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The Next Era of Education will be…what?

Category: Center for the Future Of Museums Blog

This is a very important question for museums, don’t you agree? If museums are, fundamentally, educational in nature, if this role is the basis of our tax-exempt status and our major contribution to society, it’s crucial for museums to maximize their effect on the educational landscape. Lately, we’ve been rather marginalized—by No Child Left Behind, standardized curricula and testing and cuts to educational funding that make the traditional field trip an increasingly rare beast.

There are indicators that we may be reaching the end of the current era of institutional learning, an era characterized by teachers, physical classrooms, age-cohorts, and a core curriculum. If this is so, what will the next era look like? Will it be one in which museums can play a more central role?

If you believe KnowledgeWorks’ 2020 Forecast: Creating the Future of Learning, the answer is yes, museums are pre-adapted to be major players in the next era of education. The recently released update to this forecast envisions a future premised on individualized, self-directed education in which learners “collaborate with educators and with experts in their communities and around the world to customize rigorous learning experiences based on competency and interest instead of time and age.”

The report outlines six drivers of change that will shape the coming era:

  • Biotechnology that will enhance our cognitive abilities.
  • Open, collaborative design platforms that facilitate distributed learning systems.
  • Coordinated infrastructure linking resources and services within communities.
  • Bottom-up activism of “educitizens” using social media to tackle issues and drive civic change.
  • The increasing desire for informal learning and hands-on “maker” experiences.
  • The ability to collect, aggregate and stream data to measure learning experiences, track resources and test potential educational strategies.
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For each driver of change, the report suggests stories and resources for further reading (“signals of change”), and steps individuals and organizations can take now to prepare for the coming era. Many of these actions are things that museums are, or want to be working on now, for example:

  • Partnering with organizations and groups in their communities to explore new ways of approaching learning.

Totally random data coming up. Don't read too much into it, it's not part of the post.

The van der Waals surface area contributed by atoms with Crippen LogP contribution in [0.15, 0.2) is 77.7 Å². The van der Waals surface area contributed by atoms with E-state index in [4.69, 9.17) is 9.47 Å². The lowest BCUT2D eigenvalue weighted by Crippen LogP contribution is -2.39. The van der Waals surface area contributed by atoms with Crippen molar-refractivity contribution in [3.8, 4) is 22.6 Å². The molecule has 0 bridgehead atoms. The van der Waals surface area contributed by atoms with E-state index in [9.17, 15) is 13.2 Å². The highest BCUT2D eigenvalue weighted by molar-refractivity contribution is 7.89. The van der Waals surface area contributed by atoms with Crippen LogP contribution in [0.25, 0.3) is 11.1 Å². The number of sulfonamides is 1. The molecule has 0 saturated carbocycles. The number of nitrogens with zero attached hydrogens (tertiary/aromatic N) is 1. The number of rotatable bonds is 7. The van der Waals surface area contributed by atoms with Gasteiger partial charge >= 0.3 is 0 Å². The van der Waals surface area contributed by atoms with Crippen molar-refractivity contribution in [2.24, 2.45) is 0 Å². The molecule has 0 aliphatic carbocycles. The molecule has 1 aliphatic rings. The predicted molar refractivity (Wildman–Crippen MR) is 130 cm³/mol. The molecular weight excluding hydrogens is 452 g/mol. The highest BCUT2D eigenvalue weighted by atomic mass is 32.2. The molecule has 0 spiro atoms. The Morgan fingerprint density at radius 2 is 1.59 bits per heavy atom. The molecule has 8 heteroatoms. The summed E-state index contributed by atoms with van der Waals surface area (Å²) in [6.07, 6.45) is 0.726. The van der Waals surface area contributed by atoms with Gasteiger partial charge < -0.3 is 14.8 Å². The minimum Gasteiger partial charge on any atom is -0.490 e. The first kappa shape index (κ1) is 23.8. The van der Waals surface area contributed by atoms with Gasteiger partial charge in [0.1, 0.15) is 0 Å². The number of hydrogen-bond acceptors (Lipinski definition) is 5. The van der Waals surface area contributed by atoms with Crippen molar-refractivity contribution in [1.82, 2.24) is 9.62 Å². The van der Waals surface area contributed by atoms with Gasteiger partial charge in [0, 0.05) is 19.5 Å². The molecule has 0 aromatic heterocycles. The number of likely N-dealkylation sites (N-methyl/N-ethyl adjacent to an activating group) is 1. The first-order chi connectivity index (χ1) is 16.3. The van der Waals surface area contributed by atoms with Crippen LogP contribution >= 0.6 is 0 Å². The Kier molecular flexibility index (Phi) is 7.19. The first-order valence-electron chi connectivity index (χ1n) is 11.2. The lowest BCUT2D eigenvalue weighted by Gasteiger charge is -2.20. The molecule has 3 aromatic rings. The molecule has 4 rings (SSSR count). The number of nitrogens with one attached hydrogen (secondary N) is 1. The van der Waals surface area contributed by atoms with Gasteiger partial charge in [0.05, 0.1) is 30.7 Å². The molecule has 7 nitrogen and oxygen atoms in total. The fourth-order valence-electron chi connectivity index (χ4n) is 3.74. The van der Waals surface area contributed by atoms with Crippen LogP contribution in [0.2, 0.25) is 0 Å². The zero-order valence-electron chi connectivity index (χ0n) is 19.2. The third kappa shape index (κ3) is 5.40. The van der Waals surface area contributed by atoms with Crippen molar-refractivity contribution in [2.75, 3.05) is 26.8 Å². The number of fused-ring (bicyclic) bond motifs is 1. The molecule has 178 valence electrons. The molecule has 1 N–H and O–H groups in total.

• Exploring new funding mechanisms or business models to support their roles as learning agents.
  • Using technology to help students, teachers and the community access their learning resources.
  • Experimenting with assessment of informal learning (an area in which museums can share expertise with the formal educational system).

One could construct rather extreme scenarios of the future based on these drivers (neuro-enhanced teens contributing to international research via gaming while constructing their own laboratory equipment!). But then again, if you told a young journalist in 1980 that in thirty years he would be a self-employed blogger, funding his investigative research through Kickstarter, relying on hackers and citizen journalists as key sources and streaming his content to readers via multiple social media platforms, he’d have thought you were nuts…

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  1. I do believe this is an important question Elizabeth. In fact, lately I am constantly asking myself how might I encourage my college students to interact and engage the local museum community as both members of the community and students interested in design. It is the basis for the new program I am hoping to launch in Huntington, IN at Huntington University, where the students reach out to the museum community to offer their voice and thoughts in an effort to learn and get involved.

    Thanks for starting the conversation and asking the big questions!

  2. I am curious about the possibilities of museum membership as a multi-level or tuition-oriented funding model. As we think of museums offering curriculum-based content backed by quality evaluation methods and the increasing access to unique primary source research materials via both physical and virtual means (digitization projects abound!), shouldn't we also be talking about building on existing models for content access such as JSTOR et. al or the university tuition models in the conversation about how we fund this educational transition?

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